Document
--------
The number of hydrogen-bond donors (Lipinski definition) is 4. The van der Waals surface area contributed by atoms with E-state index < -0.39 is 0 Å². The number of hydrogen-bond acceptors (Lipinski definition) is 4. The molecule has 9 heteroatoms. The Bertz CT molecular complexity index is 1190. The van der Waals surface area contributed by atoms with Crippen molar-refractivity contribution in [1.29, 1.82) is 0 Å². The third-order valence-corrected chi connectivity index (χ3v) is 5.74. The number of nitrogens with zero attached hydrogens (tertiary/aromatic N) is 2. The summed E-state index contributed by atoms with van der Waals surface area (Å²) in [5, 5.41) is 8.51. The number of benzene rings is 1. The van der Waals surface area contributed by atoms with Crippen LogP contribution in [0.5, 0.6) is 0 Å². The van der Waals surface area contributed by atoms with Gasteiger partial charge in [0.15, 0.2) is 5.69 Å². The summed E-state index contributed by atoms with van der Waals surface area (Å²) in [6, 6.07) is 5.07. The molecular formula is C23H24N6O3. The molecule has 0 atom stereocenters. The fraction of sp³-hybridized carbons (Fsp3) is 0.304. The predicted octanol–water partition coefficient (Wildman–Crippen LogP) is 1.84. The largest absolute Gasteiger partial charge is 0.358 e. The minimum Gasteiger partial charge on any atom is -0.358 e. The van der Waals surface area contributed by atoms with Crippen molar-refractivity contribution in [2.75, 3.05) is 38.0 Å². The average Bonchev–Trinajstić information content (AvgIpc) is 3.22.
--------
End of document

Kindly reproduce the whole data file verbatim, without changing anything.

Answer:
The number of hydrogen-bond donors (Lipinski definition) is 4. The van der Waals surface area contributed by atoms with E-state index < -0.39 is 0 Å². The number of hydrogen-bond acceptors (Lipinski definition) is 4. The molecule has 9 heteroatoms. The Bertz CT molecular complexity index is 1190. The van der Waals surface area contributed by atoms with Crippen molar-refractivity contribution in [1.29, 1.82) is 0 Å². The third-order valence-corrected chi connectivity index (χ3v) is 5.74. The number of nitrogens with zero attached hydrogens (tertiary/aromatic N) is 2. The summed E-state index contributed by atoms with van der Waals surface area (Å²) in [5, 5.41) is 8.51. The number of benzene rings is 1. The van der Waals surface area contributed by atoms with Crippen LogP contribution in [0.5, 0.6) is 0 Å². The van der Waals surface area contributed by atoms with Gasteiger partial charge in [0.15, 0.2) is 5.69 Å². The summed E-state index contributed by atoms with van der Waals surface area (Å²) in [6, 6.07) is 5.07. The molecular formula is C23H24N6O3. The molecule has 0 atom stereocenters. The fraction of sp³-hybridized carbons (Fsp3) is 0.304. The predicted octanol–water partition coefficient (Wildman–Crippen LogP) is 1.84. The largest absolute Gasteiger partial charge is 0.358 e. The minimum Gasteiger partial charge on any atom is -0.358 e. The van der Waals surface area contributed by atoms with Crippen molar-refractivity contribution in [2.75, 3.05) is 38.0 Å². The average Bonchev–Trinajstić information content (AvgIpc) is 3.22.